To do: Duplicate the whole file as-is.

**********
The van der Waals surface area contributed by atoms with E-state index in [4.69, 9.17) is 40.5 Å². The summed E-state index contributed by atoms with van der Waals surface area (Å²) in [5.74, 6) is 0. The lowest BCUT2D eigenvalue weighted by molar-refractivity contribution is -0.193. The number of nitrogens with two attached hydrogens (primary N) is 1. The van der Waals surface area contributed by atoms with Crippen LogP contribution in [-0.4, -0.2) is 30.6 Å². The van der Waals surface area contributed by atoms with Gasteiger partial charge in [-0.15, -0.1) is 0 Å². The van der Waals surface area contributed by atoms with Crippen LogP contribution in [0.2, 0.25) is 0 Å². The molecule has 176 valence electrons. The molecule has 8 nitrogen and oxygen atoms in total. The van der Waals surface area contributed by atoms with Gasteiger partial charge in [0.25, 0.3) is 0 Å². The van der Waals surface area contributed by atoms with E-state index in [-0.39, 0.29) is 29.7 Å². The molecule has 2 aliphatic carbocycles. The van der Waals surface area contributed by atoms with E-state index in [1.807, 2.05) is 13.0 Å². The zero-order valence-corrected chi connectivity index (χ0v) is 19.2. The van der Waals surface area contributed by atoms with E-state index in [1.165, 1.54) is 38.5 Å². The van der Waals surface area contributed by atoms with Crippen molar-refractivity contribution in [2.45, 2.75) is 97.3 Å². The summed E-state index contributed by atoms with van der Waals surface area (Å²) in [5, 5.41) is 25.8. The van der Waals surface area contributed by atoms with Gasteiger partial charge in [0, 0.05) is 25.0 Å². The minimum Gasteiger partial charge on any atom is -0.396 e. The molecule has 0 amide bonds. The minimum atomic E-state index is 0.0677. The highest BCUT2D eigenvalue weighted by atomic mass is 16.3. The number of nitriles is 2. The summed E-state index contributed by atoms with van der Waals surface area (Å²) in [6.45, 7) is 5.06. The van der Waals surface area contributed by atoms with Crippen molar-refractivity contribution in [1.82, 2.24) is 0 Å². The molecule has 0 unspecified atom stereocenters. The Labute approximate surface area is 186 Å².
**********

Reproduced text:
The van der Waals surface area contributed by atoms with E-state index in [4.69, 9.17) is 40.5 Å². The summed E-state index contributed by atoms with van der Waals surface area (Å²) in [5.74, 6) is 0. The lowest BCUT2D eigenvalue weighted by molar-refractivity contribution is -0.193. The number of nitrogens with two attached hydrogens (primary N) is 1. The van der Waals surface area contributed by atoms with Crippen LogP contribution in [-0.4, -0.2) is 30.6 Å². The van der Waals surface area contributed by atoms with Gasteiger partial charge in [-0.15, -0.1) is 0 Å². The van der Waals surface area contributed by atoms with Crippen LogP contribution in [0.2, 0.25) is 0 Å². The molecule has 176 valence electrons. The molecule has 8 nitrogen and oxygen atoms in total. The van der Waals surface area contributed by atoms with Gasteiger partial charge in [0.25, 0.3) is 0 Å². The van der Waals surface area contributed by atoms with E-state index in [-0.39, 0.29) is 29.7 Å². The molecule has 2 aliphatic carbocycles. The van der Waals surface area contributed by atoms with E-state index in [1.807, 2.05) is 13.0 Å². The zero-order valence-corrected chi connectivity index (χ0v) is 19.2. The van der Waals surface area contributed by atoms with E-state index in [1.165, 1.54) is 38.5 Å². The van der Waals surface area contributed by atoms with Crippen molar-refractivity contribution in [2.45, 2.75) is 97.3 Å². The summed E-state index contributed by atoms with van der Waals surface area (Å²) in [5, 5.41) is 25.8. The van der Waals surface area contributed by atoms with Gasteiger partial charge in [0, 0.05) is 25.0 Å². The minimum Gasteiger partial charge on any atom is -0.396 e. The molecule has 0 amide bonds. The minimum atomic E-state index is 0.0677. The highest BCUT2D eigenvalue weighted by atomic mass is 16.3. The number of nitriles is 2. The summed E-state index contributed by atoms with van der Waals surface area (Å²) in [6.45, 7) is 5.06. The van der Waals surface area contributed by atoms with Crippen molar-refractivity contribution in [1.82, 2.24) is 0 Å². The molecule has 0 unspecified atom stereocenters. The Labute approximate surface area is 186 Å².